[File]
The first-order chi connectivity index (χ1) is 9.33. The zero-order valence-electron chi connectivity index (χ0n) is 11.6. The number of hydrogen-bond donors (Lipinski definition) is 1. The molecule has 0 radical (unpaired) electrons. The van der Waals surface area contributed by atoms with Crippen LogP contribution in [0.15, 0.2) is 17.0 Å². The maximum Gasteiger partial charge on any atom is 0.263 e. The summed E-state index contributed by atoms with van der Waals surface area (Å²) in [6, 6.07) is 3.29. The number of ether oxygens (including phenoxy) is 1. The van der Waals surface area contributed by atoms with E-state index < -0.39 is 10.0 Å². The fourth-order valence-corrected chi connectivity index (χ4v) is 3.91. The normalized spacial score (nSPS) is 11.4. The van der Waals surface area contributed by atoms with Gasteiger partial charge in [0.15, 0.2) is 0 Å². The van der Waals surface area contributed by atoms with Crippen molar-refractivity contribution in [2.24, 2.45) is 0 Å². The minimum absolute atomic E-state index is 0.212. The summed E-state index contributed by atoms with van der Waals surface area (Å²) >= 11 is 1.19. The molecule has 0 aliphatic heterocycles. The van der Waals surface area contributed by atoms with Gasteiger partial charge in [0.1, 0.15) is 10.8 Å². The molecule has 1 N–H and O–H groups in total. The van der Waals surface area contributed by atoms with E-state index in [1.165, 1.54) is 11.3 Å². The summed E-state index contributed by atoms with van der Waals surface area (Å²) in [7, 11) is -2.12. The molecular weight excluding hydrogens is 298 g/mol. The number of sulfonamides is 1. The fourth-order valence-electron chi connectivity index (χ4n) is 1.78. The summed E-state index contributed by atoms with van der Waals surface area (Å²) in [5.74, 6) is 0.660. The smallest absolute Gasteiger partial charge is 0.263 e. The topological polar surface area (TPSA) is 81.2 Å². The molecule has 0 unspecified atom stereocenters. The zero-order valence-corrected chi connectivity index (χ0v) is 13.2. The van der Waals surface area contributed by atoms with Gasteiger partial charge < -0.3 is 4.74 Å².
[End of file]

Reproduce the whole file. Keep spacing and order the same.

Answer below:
The first-order chi connectivity index (χ1) is 9.33. The zero-order valence-electron chi connectivity index (χ0n) is 11.6. The number of hydrogen-bond donors (Lipinski definition) is 1. The molecule has 0 radical (unpaired) electrons. The van der Waals surface area contributed by atoms with Crippen LogP contribution in [0.15, 0.2) is 17.0 Å². The maximum Gasteiger partial charge on any atom is 0.263 e. The summed E-state index contributed by atoms with van der Waals surface area (Å²) in [6, 6.07) is 3.29. The number of ether oxygens (including phenoxy) is 1. The van der Waals surface area contributed by atoms with E-state index < -0.39 is 10.0 Å². The fourth-order valence-corrected chi connectivity index (χ4v) is 3.91. The normalized spacial score (nSPS) is 11.4. The van der Waals surface area contributed by atoms with Gasteiger partial charge in [0.15, 0.2) is 0 Å². The van der Waals surface area contributed by atoms with Crippen molar-refractivity contribution in [2.24, 2.45) is 0 Å². The minimum absolute atomic E-state index is 0.212. The summed E-state index contributed by atoms with van der Waals surface area (Å²) >= 11 is 1.19. The molecule has 0 aliphatic heterocycles. The van der Waals surface area contributed by atoms with Gasteiger partial charge in [0.1, 0.15) is 10.8 Å². The molecule has 1 N–H and O–H groups in total. The van der Waals surface area contributed by atoms with E-state index in [1.165, 1.54) is 11.3 Å². The summed E-state index contributed by atoms with van der Waals surface area (Å²) in [7, 11) is -2.12. The molecular weight excluding hydrogens is 298 g/mol. The number of sulfonamides is 1. The fourth-order valence-electron chi connectivity index (χ4n) is 1.78. The summed E-state index contributed by atoms with van der Waals surface area (Å²) in [5.74, 6) is 0.660. The smallest absolute Gasteiger partial charge is 0.263 e. The topological polar surface area (TPSA) is 81.2 Å². The molecule has 0 unspecified atom stereocenters. The zero-order valence-corrected chi connectivity index (χ0v) is 13.2. The van der Waals surface area contributed by atoms with Gasteiger partial charge < -0.3 is 4.74 Å².